Get 20M+ Full-Text Papers For Less Than $1.50/day. Start a 14-Day Trial for You or Your Team.

Learn More →

Front Porch

Front Porch Where music, dancing , and whiskey flowed, the dual demands of Sunday and Monday mornings seemed far away. “Moonshine,” dancing in the home of James Thomas’s friend, Shelby “Poppa Jazz” Brown, in 1967, photographed by William R. Ferris, courtesy of the William R. Ferris Collection in the Southern Folklife Collection, Wilson Special Collections Library, University of North Carolina at Chapel Hill. 1 Southern music is special. Everybody says so. The South is the home of blues, jazz, Cajun, zydeco, bluegrass, country, spirituals, gospel, and rock. A few other musical traditions that originated elsewhere—fife and drum music and shape- note singing come to mind—have our fl ished in the South after fading in their birthplaces. I’d go so far as to say that no major American popular music form originated outside the South until the recent rise of rap. And rap’s debt to other black music makes it a southern grandchild at least. What explains this rich heritage? You’ll hear a die ff rent explanation from every- one you ask, but all of them include tributes to the extraordinary musical heri- tage of Africa and the haunted ballad-singing of the British Isles, combined and pressure-cooked in the isolation created by http://www.deepdyve.com/assets/images/DeepDyve-Logo-lg.png Southern Cultures University of North Carolina Press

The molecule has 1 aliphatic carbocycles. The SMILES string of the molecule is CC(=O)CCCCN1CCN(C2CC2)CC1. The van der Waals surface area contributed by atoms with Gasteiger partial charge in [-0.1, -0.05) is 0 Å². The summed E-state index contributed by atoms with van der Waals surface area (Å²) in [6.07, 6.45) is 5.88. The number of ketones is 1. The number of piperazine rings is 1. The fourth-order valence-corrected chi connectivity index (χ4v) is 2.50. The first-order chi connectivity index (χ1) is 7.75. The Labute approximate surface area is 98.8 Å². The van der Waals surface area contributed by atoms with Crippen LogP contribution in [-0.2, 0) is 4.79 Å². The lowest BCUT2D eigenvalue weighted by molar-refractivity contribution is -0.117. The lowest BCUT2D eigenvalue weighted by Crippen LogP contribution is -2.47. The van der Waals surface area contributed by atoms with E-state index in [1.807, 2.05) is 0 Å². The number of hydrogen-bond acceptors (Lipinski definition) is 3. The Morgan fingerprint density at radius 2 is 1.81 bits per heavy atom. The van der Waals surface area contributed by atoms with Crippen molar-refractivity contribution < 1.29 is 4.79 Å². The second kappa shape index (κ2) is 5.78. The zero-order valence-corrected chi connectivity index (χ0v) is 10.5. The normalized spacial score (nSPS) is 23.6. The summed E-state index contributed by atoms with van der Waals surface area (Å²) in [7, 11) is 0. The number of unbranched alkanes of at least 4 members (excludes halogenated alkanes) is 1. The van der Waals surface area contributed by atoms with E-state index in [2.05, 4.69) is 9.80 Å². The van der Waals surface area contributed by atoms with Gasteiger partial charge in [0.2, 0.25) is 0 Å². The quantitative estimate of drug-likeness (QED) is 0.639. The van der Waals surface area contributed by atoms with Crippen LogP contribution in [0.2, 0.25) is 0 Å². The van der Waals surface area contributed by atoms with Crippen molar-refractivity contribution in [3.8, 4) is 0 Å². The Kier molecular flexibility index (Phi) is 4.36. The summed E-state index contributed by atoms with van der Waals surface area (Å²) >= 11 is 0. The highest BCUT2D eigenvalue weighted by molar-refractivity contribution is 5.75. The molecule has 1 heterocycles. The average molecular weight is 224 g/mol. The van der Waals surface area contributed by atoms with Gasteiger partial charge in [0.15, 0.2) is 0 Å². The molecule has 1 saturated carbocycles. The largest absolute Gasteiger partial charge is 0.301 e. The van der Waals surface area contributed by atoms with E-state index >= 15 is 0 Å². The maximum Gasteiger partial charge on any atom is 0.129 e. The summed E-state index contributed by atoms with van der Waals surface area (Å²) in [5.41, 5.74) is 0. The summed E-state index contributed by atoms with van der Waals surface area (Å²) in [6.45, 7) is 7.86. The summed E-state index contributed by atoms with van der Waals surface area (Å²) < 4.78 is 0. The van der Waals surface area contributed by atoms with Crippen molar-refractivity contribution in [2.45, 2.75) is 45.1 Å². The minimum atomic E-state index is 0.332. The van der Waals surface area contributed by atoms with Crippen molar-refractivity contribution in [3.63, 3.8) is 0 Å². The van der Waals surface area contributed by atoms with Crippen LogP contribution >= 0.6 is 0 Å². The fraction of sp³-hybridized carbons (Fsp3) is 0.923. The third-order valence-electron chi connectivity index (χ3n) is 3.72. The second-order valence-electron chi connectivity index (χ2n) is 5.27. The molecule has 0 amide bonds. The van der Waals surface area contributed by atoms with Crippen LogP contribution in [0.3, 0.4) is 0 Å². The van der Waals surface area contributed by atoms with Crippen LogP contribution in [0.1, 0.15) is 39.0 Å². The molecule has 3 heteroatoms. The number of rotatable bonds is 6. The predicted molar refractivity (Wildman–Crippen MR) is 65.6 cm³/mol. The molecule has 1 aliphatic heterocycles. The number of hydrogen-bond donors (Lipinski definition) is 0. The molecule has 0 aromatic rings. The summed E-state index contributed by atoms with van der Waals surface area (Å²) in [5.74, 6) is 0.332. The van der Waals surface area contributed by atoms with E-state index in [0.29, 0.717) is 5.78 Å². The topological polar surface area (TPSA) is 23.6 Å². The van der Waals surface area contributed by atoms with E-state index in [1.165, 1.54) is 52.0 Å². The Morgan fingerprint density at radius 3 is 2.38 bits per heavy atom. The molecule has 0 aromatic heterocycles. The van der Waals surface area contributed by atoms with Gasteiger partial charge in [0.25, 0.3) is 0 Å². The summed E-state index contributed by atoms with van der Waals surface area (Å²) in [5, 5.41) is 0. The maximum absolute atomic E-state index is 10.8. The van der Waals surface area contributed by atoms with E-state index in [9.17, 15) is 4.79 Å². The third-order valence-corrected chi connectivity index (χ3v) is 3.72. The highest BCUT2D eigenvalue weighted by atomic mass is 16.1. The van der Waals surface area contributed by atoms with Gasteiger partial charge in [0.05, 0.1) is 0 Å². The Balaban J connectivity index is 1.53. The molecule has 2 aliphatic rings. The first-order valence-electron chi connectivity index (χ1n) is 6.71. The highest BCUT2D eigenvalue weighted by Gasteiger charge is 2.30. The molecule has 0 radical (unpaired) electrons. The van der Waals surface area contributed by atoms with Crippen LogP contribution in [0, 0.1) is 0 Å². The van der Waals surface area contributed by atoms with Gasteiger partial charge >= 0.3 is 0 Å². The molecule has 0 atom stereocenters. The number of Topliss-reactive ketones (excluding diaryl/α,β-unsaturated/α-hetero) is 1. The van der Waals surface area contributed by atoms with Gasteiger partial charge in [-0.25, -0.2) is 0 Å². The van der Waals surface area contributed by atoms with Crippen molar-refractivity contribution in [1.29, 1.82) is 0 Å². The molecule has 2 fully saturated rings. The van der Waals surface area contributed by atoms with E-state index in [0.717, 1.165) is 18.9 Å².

Loading next page...
 
/lp/university-of-north-carolina-press/front-porch-HU7WKYBC3T
Publisher
University of North Carolina Press
Copyright
Copyright © 2008 Center for the Study of the American South.
ISSN
1534-1488

Abstract

Where music, dancing , and whiskey flowed, the dual demands of Sunday and Monday mornings seemed far away. “Moonshine,” dancing in the home of James Thomas’s friend, Shelby “Poppa Jazz” Brown, in 1967, photographed by William R. Ferris, courtesy of the William R. Ferris Collection in the Southern Folklife Collection, Wilson Special Collections Library, University of North Carolina at Chapel Hill. 1 Southern music is special. Everybody says so. The South is the home of blues, jazz, Cajun, zydeco, bluegrass, country, spirituals, gospel, and rock. A few other musical traditions that originated elsewhere—fife and drum music and shape- note singing come to mind—have our fl ished in the South after fading in their birthplaces. I’d go so far as to say that no major American popular music form originated outside the South until the recent rise of rap. And rap’s debt to other black music makes it a southern grandchild at least. What explains this rich heritage? You’ll hear a die ff rent explanation from every- one you ask, but all of them include tributes to the extraordinary musical heri- tage of Africa and the haunted ballad-singing of the British Isles, combined and pressure-cooked in the isolation created by

Journal

Southern CulturesUniversity of North Carolina Press

Published: Aug 13, 2009

There are no references for this article.